# What is the minimum supply voltage for an LM335?

The answer to this question is probably staring me in the face, but I just can't see it. I'm attempting to interface with an LM335AZ temperature sensor (datasheet) at 3.3V. The datasheet clearly states that the output voltage is 10mV/K, and that at 25°C and 1mV it should output between 2.92V and 3.04V. What I do not see specified is the minimum voltage it will operate at, and the sensor I have in hand doesn't appear to work correctly at 3.3V.

With a 3.3KΩ resistor the current to the LM335 should be 1mA at 3.3V. If I directly measure the output voltage when supplying 3.3V, I get 2.46V, which correlates to −27°C; if I supply 5V I get 2.93V, or about 20°C. Suffice it to say that I'm not performing these tests outside at the North Pole. :-)

Does the LM335AZ only work on 5V, or 5V and up?

With 3.3K you are not getting 1mA. You are getting around 100uA.

At 25DegC the LM335 is at 3V. With a Vin of 3.3V you getting 0.3V across the resistor. 0.3V / 3.3K is apx 100uA. If you use a 300Ohm resistor you should be at about 1mA.

• Stupid decimal point. :-) Thanks, John! I'd missed that I need to be looking at the voltage drop, not Vss. Commented Jan 3, 2010 at 3:26
• @blalor - HTML doesn't work in comments, you need to use mini-markdown: [link](http://example.com) _italic_ **bold** code Commented Jun 27, 2011 at 16:28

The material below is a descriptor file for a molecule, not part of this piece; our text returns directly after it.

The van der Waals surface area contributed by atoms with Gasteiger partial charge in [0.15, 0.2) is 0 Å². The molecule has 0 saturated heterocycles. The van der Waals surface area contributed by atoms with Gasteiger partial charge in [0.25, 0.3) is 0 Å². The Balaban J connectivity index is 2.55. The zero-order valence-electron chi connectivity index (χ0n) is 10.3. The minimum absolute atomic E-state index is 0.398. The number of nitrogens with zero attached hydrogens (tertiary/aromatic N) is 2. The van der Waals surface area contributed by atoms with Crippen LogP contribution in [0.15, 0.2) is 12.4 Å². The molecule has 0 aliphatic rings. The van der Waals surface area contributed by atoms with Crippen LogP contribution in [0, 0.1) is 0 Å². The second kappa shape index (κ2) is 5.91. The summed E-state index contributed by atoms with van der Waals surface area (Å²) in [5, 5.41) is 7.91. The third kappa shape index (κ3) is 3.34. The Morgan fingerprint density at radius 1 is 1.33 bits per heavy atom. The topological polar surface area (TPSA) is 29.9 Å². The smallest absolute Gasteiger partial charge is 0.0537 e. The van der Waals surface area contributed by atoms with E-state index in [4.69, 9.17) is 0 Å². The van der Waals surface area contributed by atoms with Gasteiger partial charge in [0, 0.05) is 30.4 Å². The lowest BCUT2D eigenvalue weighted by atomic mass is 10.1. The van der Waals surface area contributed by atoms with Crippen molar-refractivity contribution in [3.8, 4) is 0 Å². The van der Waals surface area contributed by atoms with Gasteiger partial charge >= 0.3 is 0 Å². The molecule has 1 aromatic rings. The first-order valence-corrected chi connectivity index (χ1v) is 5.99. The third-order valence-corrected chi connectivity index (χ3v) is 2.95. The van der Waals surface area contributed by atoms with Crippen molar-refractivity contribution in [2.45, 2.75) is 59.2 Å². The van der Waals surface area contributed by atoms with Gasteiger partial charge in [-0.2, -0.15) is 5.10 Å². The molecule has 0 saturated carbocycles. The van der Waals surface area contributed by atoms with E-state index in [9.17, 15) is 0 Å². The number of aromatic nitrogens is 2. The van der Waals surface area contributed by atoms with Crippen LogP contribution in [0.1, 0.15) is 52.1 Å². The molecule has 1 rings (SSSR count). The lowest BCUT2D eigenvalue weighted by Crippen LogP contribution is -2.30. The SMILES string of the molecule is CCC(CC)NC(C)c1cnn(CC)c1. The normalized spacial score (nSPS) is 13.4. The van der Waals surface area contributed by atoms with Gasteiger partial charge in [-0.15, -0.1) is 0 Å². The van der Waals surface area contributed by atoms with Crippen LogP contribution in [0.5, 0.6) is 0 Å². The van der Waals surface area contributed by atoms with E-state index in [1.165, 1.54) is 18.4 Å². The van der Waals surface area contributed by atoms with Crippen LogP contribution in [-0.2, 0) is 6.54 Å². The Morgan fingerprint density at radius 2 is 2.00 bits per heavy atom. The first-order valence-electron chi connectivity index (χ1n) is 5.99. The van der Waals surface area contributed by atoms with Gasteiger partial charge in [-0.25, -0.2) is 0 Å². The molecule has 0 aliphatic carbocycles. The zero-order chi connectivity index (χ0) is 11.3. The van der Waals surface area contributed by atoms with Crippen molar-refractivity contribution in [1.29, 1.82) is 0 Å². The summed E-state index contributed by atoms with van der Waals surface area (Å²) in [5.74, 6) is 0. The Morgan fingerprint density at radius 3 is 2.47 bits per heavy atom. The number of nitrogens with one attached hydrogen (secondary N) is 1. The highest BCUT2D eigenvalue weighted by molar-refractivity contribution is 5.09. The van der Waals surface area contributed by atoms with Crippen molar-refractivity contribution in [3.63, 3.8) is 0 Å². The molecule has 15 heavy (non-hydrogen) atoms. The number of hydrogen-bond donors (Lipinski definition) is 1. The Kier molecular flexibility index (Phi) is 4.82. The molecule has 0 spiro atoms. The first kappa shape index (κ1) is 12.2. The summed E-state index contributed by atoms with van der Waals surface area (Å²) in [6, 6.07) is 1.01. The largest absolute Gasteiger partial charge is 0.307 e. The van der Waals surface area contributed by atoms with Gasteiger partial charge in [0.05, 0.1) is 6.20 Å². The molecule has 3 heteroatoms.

The LM335 works a bit like a variable zener diode, as the symbol in the datasheet shows.

That means that it will have a voltage over it when a current flows through it. So you don't supply a voltage, you supply a current. That's why you can't find the voltage in the datasheet.
The datasheet specifies that the current must be between 400$\mu$A and 5mA. You have to calculate the value of R1 depending on V+ and the maximum and minimum temperatures you want to measure.

In this answer I provide a detailed calculation of the series resistor R1.

I know this is an old thread, but just wanted to supply my findings for using LM335 at 3.3v using Arduino Pro Mini.

This article here suggests using a 2kΩ resistor at 5v, so using the R = V/I formula we can change to 1.3kΩ resistor. I had a 1.2kΩ one handy and this worked.